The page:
ORION STORIES
Q&A with Composer Sebastian Huydts
Movements from Delicias de Blancanieves on March concerts
Sebastian Huydts (b. 1966) studied piano at the Amsterdam Conservatory in The Netherlands with Edith Lateiner Grosz. He holds an MA in composition from the University of Chicago where he studied composition with Shulamit Ran, Marta Ptaszynska, Howard Sandroff, Cliff Colnot and John Eaton. As a composer he has written repertoire for solo instruments as well as various ensembles ranging from duo to orchestra. His style seeks to combine 20th century innovations with traditional elements of Western music. In addition to The Orion Ensemble, he has received commissions from the Rhijnauwen Chamber Music Festival, the DuPage Symphony Orchestra, the Chicago Chamber Musicians, the Rembrandt Chamber Players and Vents de Barcelona, as well as from individual artists Marion van den Akker, Keith Conant, Katinka Kleijn, Claire Chase, Eric Lamb, Noé Cantú and Elizabeth Ko. 

In terms of his history with Orion, he related the following: “I had worked with and known Florentina many years prior to her introducing me to the other members of Orion. Early in 2002, after hearing a performance of a work I had written for the Rembrandt Chamber Players, Florentina asked me if I would be interested in writing for Orion, specifically their upcoming 10th anniversary. I became familiar with Orion’s excellent work, which greatly inspired me to write a quintet for the entire ensemble that they have since performed numerous times. Later, I wrote a piano trio and a second quintet for Orion, all of which they have premiered and frequently performed since. My last work for Orion was to arrange several solo piano pieces from my album Delicias de Blancanieves (Snow White’s Delight). These are fun little pieces in Spanish style, and in arrangement for the group, they take on an even more colorful dimension. All these works have been dedicated to Orion. I also have had the great privilege and pleasure of being invited by Diana Schmück to perform two-piano and piano four-hand works with her on several concerts.”

Following is more of our conversation with Huydts, who has arranged three movements of Delicias de Blancanieves (Snow White's Delight) for Orion violinist Florentina Ramniceanu, guest violist Stephen Boe, cellist Judy Stone and clarinetist Kathryne Pirtle, along with a fourth movement that adds Orion pianist Diana Schmück to the mix—all of which appear on Orion’s third concert program of the season in March.
What inspired you to compose Delicias de Blancanieves ?
My piano students asked me to write exercises in Spanish style (with which I’m very familiar) to prepare them for the piano works by composers like Turina, Granados and Albeniz. I was not interested in yet another set of studies or exercises (there are too many already!) and instead wrote brief character pieces at all levels of difficulty, ranging from super-easy to truly demanding, and decided they needed to be in all tonalities. So I ended up with 27 pieces, 12 in each key, Major and minor, plus three enharmonic keys. This also makes for a truly enjoyable experience for the listener; one feels there is more variety.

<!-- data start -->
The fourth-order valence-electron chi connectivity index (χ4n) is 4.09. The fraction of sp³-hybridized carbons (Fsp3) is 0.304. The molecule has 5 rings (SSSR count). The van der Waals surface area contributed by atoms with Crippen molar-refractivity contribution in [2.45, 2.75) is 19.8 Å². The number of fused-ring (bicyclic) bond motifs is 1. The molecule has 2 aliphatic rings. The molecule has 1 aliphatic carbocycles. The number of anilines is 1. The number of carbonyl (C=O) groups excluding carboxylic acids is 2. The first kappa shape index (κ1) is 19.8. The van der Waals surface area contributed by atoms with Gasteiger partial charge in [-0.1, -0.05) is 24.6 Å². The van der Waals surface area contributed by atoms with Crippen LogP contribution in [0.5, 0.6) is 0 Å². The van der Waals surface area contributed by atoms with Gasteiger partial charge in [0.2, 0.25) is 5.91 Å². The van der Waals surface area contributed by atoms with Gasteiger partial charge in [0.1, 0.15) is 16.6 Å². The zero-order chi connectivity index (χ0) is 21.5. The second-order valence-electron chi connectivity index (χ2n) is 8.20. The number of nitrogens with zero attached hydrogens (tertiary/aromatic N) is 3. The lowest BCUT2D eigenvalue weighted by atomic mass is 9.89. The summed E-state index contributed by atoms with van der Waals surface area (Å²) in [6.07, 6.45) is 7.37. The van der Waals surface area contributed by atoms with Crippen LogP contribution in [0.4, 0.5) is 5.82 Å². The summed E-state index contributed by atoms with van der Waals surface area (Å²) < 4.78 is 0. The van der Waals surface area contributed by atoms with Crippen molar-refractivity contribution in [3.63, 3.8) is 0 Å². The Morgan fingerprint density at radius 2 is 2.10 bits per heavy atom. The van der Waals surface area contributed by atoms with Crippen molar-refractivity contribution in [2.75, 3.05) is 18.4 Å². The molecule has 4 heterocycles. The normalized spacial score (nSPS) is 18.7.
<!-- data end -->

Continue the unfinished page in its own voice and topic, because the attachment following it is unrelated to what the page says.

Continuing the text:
You've arranged the four movements on this program specifically for Orion’s musicians. What is the original instrumentation? Do you frequently adapt instrumentation on your compositions for different performances?
The pieces were originally written for solo piano, but I always had some type of orchestration in mind. Much of my later music is easily adaptable to other instruments, and in fact my publisher has had me arrange many works for different combinations.
 
You’ve created and adapted work for Orion in the past. How would you describe your relationship with the Ensemble? What have you found most enjoyable about this relationship?
This is difficult to put in a few sentences because there is so much that I enjoy, but I’ll give it a try. The members of Orion are all very dear to my heart for many reasons; they are simply wonderful, passionate people who are also superb musicians and who, as a result of having worked together for such a long time, intimately know how to create a chamber music experience at the highest artistic and technical level, who put their soul and passion into creating a unique experience for the listener. The way they interact with their audience makes one feel you are among your best friends, sharing music of particular beauty and depth played with insightful and compelling authority. As a composer, one could not wish for a better ensemble to write for.

What’s coming up for you?
In addition to having just had some woodwind works published, I just finished a new sonata for violin and piano, as well as a new piano sonata. Both were commissioned and will be performed in the 2020–21 season. Columbia College Chicago has invited me to assume—and I have accepted—the chairmanship of its Music Department, and, as a result, I have had to sharply curtail my activities as a performer. Nonetheless, I have actually composed much more since, perhaps as a way to find something in life I can have control over!
See Orion's March concerts!
Concert 3

March 1 - 3 pm * (New England Congregational Church, Aurora)
* Benefit reception to follow
March 4 - 7:30 pm (PianoForte Studios, Chicago)
March 8 - 7:30 pm (Nichols Concert Hall, Evanston)

$30 adults | $25 seniors | $15 students

“Innovative programming. Unique repertoire.
Thoughtful performances that get to the music’s soul.”
~ Jim Ginsburg, President, Cedille Records

27th Season—2019–20
The Orion Ensemble is supported in part by grants from the Gaylord and Dorothy Donnelley Foundation, the John R. Halligan Charitable Fund, the Farny R. Wurlitzer Foundation Fund and the Illinois Arts Council Agency, and by generous donations from our dedicated patrons.